Axillary Reverse Mapping

Mapping and Preserving Arm Lymphatics May Be Important in Preventing Lymphedema During Sentinel Lymph Node Biopsy

Cristiano Boneti, Soheila Korourian, Keiva Bland, Kristin Cox, Laura L. Adkins, Ronda S. Henry-Tillman, Vicki Klimberg

Research output: Contribution to journalArticle

85 Citations (Scopus)

Abstract

Background: Several recent reports have shown a lymphedema rate of about 7% with sentinel lymph node biopsy (SLNB) only. We hypothesized that this higher than expected rate of lymphedema may be secondary to disruption of arm lymphatics during an SLNB procedure. Study Design: This IRB-approved study, from May 2006 to June 2007, involved patients undergoing SLNB with or without axillary lymph node dissection. After sentinel lymph node (SLN) localization with subareolar technetium was assured, 2 to 5 mL of dermal blue dye was injected in the upper inner arm for localization of lymphatics draining the arm (axillary reverse mapping, ARM). The SLNB was then performed through an incision in the axilla. Data were collected on identification rates of hot versus blue nodes, variations in ARM lymphatic drainage that might impact SLNB, crossover between the hot and the blue lymphatics, and final pathologic nodal diagnosis. Results: Median age was 57.6 ± 12.5 years. Lymphatics draining the arm were near or in the SLN field in 42.7% (56 of 131) of the patients, placing the patient at risk for disruption if not identified and preserved during an SLNB or axillary lymph node dissection. ARM demonstrated that arm lymphatics do not cross over with the SLN drainage of the breast 96.1% of the time and that none of the ARM lymph nodes removed were positive, even when the SLN was (5 of 12). Seven (5.5%) blue ARM lymphatics were juxtaposed to the hot SLNBs. Conclusions: Disruption of the blue ARM node because of proximity to the hot SLN may explain the surprisingly high rate of lymphedema seen after SLNB. Identifying and preserving the ARM blue nodes may translate into a lower incidence of lymphedema with SLNB and axillary lymph node dissection.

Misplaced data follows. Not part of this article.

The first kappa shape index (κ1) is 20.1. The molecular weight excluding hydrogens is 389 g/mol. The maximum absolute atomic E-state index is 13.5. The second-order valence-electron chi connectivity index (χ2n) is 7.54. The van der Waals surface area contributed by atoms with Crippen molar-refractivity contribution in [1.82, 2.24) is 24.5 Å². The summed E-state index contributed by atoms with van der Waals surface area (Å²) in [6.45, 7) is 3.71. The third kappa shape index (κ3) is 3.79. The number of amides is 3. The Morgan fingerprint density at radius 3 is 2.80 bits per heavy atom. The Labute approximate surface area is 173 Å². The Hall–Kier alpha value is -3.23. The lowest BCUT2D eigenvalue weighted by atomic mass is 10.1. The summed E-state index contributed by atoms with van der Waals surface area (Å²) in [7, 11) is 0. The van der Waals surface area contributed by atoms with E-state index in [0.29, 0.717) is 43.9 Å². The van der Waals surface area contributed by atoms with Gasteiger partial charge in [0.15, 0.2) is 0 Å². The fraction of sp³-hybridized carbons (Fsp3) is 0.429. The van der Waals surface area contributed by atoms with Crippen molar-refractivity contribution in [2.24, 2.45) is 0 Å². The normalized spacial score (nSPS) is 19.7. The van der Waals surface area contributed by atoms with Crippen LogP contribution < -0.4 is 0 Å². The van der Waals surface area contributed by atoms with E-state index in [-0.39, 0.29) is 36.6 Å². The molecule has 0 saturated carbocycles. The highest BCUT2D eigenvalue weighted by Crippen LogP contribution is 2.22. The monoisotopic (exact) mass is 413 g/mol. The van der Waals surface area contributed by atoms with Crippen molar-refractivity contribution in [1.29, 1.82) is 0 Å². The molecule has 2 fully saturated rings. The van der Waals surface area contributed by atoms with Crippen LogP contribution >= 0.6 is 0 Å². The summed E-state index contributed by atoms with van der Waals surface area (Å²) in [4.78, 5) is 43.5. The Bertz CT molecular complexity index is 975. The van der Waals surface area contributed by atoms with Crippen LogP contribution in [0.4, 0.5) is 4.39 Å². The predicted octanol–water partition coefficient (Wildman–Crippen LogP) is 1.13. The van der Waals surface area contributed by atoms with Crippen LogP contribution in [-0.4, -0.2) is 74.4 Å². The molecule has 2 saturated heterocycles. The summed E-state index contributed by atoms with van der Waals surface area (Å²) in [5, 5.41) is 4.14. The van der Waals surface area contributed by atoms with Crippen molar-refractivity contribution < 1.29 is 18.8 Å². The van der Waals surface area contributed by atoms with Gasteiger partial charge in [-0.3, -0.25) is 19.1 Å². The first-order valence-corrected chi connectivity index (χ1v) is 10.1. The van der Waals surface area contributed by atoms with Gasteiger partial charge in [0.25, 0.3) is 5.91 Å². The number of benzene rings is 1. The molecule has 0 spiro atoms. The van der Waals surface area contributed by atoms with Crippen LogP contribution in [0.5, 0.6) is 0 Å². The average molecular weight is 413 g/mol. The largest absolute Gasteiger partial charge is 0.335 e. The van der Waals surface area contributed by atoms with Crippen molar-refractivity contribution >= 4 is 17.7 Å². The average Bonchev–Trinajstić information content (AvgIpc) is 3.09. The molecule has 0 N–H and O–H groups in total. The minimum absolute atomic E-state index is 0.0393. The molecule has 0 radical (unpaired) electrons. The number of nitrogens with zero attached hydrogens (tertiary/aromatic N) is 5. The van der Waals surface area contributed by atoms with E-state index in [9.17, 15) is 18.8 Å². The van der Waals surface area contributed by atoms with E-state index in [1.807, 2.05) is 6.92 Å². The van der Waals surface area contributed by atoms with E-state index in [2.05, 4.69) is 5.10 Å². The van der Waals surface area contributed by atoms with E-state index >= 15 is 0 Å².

Original languageEnglish (US)
Pages (from-to)1038-1042
Number of pages5
JournalJournal of the American College of Surgeons
Volume206
Issue number5
DOIs
StatePublished - May 2008
Externally publishedYes

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Sentinel Lymph Node Biopsy
Lymphedema
Arm
Lymph Node Excision
Drainage
Axilla
Research Ethics Committees
Technetium
Breast
Coloring Agents
Lymph Nodes
Sentinel Lymph Node
Skin
Incidence

ASJC Scopus subject areas

  • Surgery

Cite this

Axillary Reverse Mapping : Mapping and Preserving Arm Lymphatics May Be Important in Preventing Lymphedema During Sentinel Lymph Node Biopsy. / Boneti, Cristiano; Korourian, Soheila; Bland, Keiva; Cox, Kristin; Adkins, Laura L.; Henry-Tillman, Ronda S.; Klimberg, Vicki.

In: Journal of the American College of Surgeons, Vol. 206, No. 5, 05.2008, p. 1038-1042.

Research output: Contribution to journalArticle

Boneti, Cristiano ; Korourian, Soheila ; Bland, Keiva ; Cox, Kristin ; Adkins, Laura L. ; Henry-Tillman, Ronda S. ; Klimberg, Vicki. / Axillary Reverse Mapping : Mapping and Preserving Arm Lymphatics May Be Important in Preventing Lymphedema During Sentinel Lymph Node Biopsy. In: Journal of the American College of Surgeons. 2008 ; Vol. 206, No. 5. pp. 1038-1042.